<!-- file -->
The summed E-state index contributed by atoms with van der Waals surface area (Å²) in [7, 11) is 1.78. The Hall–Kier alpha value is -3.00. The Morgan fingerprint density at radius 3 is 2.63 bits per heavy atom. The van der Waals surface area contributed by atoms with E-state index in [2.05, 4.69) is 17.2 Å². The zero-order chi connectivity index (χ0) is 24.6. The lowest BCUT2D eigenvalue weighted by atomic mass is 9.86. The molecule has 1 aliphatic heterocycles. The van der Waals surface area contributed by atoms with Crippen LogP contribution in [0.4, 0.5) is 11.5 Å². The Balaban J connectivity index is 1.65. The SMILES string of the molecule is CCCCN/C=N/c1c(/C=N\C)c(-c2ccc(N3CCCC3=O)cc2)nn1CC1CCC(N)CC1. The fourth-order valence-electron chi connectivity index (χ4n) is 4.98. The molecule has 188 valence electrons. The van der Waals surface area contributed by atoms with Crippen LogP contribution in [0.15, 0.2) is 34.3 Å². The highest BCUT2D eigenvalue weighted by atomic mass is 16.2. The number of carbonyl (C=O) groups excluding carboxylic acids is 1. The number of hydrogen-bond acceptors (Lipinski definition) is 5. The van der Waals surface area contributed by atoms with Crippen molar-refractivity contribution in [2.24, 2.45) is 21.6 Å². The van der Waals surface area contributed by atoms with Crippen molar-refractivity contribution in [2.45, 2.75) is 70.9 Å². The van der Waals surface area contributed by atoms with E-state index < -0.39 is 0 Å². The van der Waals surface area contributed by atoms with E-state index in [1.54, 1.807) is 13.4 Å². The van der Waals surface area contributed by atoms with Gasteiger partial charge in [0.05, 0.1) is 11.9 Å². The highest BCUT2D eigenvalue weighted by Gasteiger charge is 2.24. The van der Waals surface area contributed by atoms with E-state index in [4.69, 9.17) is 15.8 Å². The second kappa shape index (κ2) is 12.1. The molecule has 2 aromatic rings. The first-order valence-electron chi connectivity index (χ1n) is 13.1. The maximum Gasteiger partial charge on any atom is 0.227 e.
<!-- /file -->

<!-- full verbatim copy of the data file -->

The summed E-state index contributed by atoms with van der Waals surface area (Å²) in [7, 11) is 1.78. The Hall–Kier alpha value is -3.00. The Morgan fingerprint density at radius 3 is 2.63 bits per heavy atom. The van der Waals surface area contributed by atoms with E-state index in [2.05, 4.69) is 17.2 Å². The zero-order chi connectivity index (χ0) is 24.6. The lowest BCUT2D eigenvalue weighted by atomic mass is 9.86. The molecule has 1 aliphatic heterocycles. The van der Waals surface area contributed by atoms with Crippen LogP contribution in [0.4, 0.5) is 11.5 Å². The Balaban J connectivity index is 1.65. The SMILES string of the molecule is CCCCN/C=N/c1c(/C=N\C)c(-c2ccc(N3CCCC3=O)cc2)nn1CC1CCC(N)CC1. The fourth-order valence-electron chi connectivity index (χ4n) is 4.98. The molecule has 188 valence electrons. The van der Waals surface area contributed by atoms with Crippen LogP contribution in [0.15, 0.2) is 34.3 Å². The highest BCUT2D eigenvalue weighted by atomic mass is 16.2. The number of carbonyl (C=O) groups excluding carboxylic acids is 1. The number of hydrogen-bond acceptors (Lipinski definition) is 5. The van der Waals surface area contributed by atoms with Crippen molar-refractivity contribution in [2.24, 2.45) is 21.6 Å². The van der Waals surface area contributed by atoms with Crippen molar-refractivity contribution in [2.45, 2.75) is 70.9 Å². The van der Waals surface area contributed by atoms with E-state index < -0.39 is 0 Å². The van der Waals surface area contributed by atoms with E-state index in [1.54, 1.807) is 13.4 Å². The van der Waals surface area contributed by atoms with Gasteiger partial charge in [0.05, 0.1) is 11.9 Å². The highest BCUT2D eigenvalue weighted by Gasteiger charge is 2.24. The van der Waals surface area contributed by atoms with E-state index in [4.69, 9.17) is 15.8 Å². The second kappa shape index (κ2) is 12.1. The molecule has 2 aromatic rings. The first-order valence-electron chi connectivity index (χ1n) is 13.1. The maximum Gasteiger partial charge on any atom is 0.227 e.